The best available tool for systematic assessment of psychosocial factors, the Stanford Integrated Psychosocial Assessment for Transplantation (SIPAT),2 can predict social support system failure and episodes of acute organ rejection.27 However, the SIPAT was tested and validated in a predominantly white and well-educated patient population; although recently translated into Spanish,28 its performance in diverse patient populations is unknown. Importantly, the SIPAT has not reliably predicted posttransplant survival in any patient population.27 Without proper design, prediction models can exacerbate disparities driven by biases present in the data, depending on how those inaccurate models are used.29 The evidence we have discussed suggests that psychosocial risk cannot be accurately assessed based on clinicians’ judgment and existing screening tools. Biases lead to inaccurate utility calculations and injustice from unacceptable discrimination.

In addition, existing de facto systems for predicting the benefit from transplantation do not accurately account for the utility benefit of transplanting patients with increased psychosocial risk. Candidates with higher psychosocial risks are often the sickest and have very high expected mortality without transplantation.30 This group thus has a large expected benefit from transplantation, despite the increased risk the psychosocial factors pose in the posttransplant period, as was demonstrated when transplant centers in France broke with an arbitrary “6-month abstinence” rule and began performing early liver transplantation for active drinkers with severe acute alcoholic hepatitis.30 Recipients experienced a 6-month absolute survival benefit of over 50%; in contrast, the average US liver transplant recipient has no significant absolute survival benefit at 6 months. Low rates of recidivism posttransplantation were observed, and the limited posttransplant drinking that did occur was not substantial enough to mitigate the long-term survival benefit.31 Clearly, any utilitarian calculation would support broadening liver allocation to active drinkers based on these data.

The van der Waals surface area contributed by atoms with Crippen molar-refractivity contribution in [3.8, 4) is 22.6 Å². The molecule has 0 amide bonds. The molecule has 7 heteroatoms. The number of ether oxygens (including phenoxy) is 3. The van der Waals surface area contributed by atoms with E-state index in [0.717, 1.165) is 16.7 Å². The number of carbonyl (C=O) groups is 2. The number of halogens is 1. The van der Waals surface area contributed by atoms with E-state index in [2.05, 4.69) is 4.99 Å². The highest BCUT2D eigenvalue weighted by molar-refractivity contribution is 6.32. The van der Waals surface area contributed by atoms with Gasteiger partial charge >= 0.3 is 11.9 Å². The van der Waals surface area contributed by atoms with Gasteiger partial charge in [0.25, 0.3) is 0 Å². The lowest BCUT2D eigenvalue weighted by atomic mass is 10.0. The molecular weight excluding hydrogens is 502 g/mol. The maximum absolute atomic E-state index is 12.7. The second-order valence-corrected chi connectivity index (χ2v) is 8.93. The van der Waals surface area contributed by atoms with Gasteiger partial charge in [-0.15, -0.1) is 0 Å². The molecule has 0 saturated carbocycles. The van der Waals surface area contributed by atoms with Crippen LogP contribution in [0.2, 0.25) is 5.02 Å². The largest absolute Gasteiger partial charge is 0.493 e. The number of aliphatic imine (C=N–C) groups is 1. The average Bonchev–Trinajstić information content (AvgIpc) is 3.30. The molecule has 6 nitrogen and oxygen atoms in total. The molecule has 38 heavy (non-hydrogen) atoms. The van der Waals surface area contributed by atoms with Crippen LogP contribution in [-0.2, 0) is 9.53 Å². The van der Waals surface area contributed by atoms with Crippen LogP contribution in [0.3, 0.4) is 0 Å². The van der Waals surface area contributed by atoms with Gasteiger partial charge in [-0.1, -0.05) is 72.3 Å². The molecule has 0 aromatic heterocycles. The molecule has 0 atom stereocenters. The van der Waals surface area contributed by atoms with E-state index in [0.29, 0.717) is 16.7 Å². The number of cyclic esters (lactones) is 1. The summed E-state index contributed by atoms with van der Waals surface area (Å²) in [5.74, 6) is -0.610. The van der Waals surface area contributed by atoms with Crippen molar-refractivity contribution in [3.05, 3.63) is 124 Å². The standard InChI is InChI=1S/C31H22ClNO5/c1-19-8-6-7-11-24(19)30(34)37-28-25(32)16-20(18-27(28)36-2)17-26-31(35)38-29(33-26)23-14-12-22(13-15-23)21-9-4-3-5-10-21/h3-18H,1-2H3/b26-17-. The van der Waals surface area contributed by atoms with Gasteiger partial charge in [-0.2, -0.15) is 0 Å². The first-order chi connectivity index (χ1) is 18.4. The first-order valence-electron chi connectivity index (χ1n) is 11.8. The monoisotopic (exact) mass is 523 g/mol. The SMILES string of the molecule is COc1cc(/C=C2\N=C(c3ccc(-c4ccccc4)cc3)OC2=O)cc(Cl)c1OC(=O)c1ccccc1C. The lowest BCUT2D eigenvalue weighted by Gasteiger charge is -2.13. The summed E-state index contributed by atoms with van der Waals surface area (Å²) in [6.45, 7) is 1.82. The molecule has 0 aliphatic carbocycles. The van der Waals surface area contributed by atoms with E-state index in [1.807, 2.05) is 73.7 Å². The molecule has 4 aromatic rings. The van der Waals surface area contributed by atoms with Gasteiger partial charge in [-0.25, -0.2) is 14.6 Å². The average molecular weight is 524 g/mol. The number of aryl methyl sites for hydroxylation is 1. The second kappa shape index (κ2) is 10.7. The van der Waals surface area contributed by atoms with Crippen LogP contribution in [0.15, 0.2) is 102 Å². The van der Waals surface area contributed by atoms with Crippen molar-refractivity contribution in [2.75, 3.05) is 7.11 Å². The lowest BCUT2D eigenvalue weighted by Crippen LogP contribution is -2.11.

Roles of Financial Incentives

The paternalism that transplant programs display with respect to patient epistemic authority may be driven by reasons without a solid ethical justification. While the federal rules are clear on medical urgency being prioritized, candidacy criteria are poorly designed to achieve this goal. Transplant programs are incredibly lucrative. A heart or lung transplant bills for over $1 million,32 so program shutdown for poor posttransplant outcomes leads to enormous economic losses for providers and hospitals. Recent media reports have illustrated that programs will go to tremendous lengths to prevent recipient deaths within a year.8 With large incentives to keep the transplant program busy and minimize postoperative costs, transplant programs are driven to select candidates with the highest expected posttransplant 1-year survival, regardless of the absolute survival benefit from transplantation for the patient. These incentives lead to gaming of waiting list rankings,33,34,35 with the result that they likely contribute to overly restrictive social criteria for transplantation as well. Because higher medical urgency is correlated with increased survival benefit,23 centers cherry-picking healthy patients to maximize posttransplant 1-year survival are prioritizing profit over the utilitarian intent of the transplant system rules.


To be clear, we are not arguing for transplant teams to completely ignore psychosocial factors and write their patients blank epistemic checks. The current utilitarian ethical framework for organ transplantation certainly allows for withholding transplantation from candidates with obvious and insurmountable social limitations that would make benefit from transplant unlikely. The basic major transplantation society guidelines are reasonable in recommending abstinence from alcohol and illicit drugs, adherence to medication, absence of uncontrolled psychiatric disease, and presence of a strong social support system.17,36

However, both utilitarianism and justice demand that organ transplant providers rely on patient epistemic authority for reliability claims fundamental to candidacy. In the absence of clear unbiased data suggesting otherwise, transplant programs should trust patient claims regarding social support networks and commitment to adherence. When disqualification based on social factors is pursued, best use of organs demands that the threshold be high and supported by rigorous empirical evidence of low transplant effectiveness. If transplant programs want to save the most lives, they should learn to trust their patients and engage in true shared decision making.


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AMA J Ethics. 2020;22(5):E408-415.




The authors acknowledge Lainie F Ross, MD, PhD of the University of Chicago for her feedback on an early version of this manuscript. This work was supported in part by a National Institutes of Health (NIH) National Heart, Blood, and Lung Institute Clinical Investigator Award (K08-HL150291-01) to Dr Parker and an NIH National Institute of Diabetes and Digestive and Kidney Diseases Center Core Grant (5P30-DK092949-09) to the Chicago Center for Diabetes Translation Research, of which Dr Chin is the director.

Conflict of Interest Disclosure

The author(s) have no conflicts of interest to disclose.

The viewpoints expressed in this article are those of the author(s) and do not necessarily reflect the views and policies of the AMA.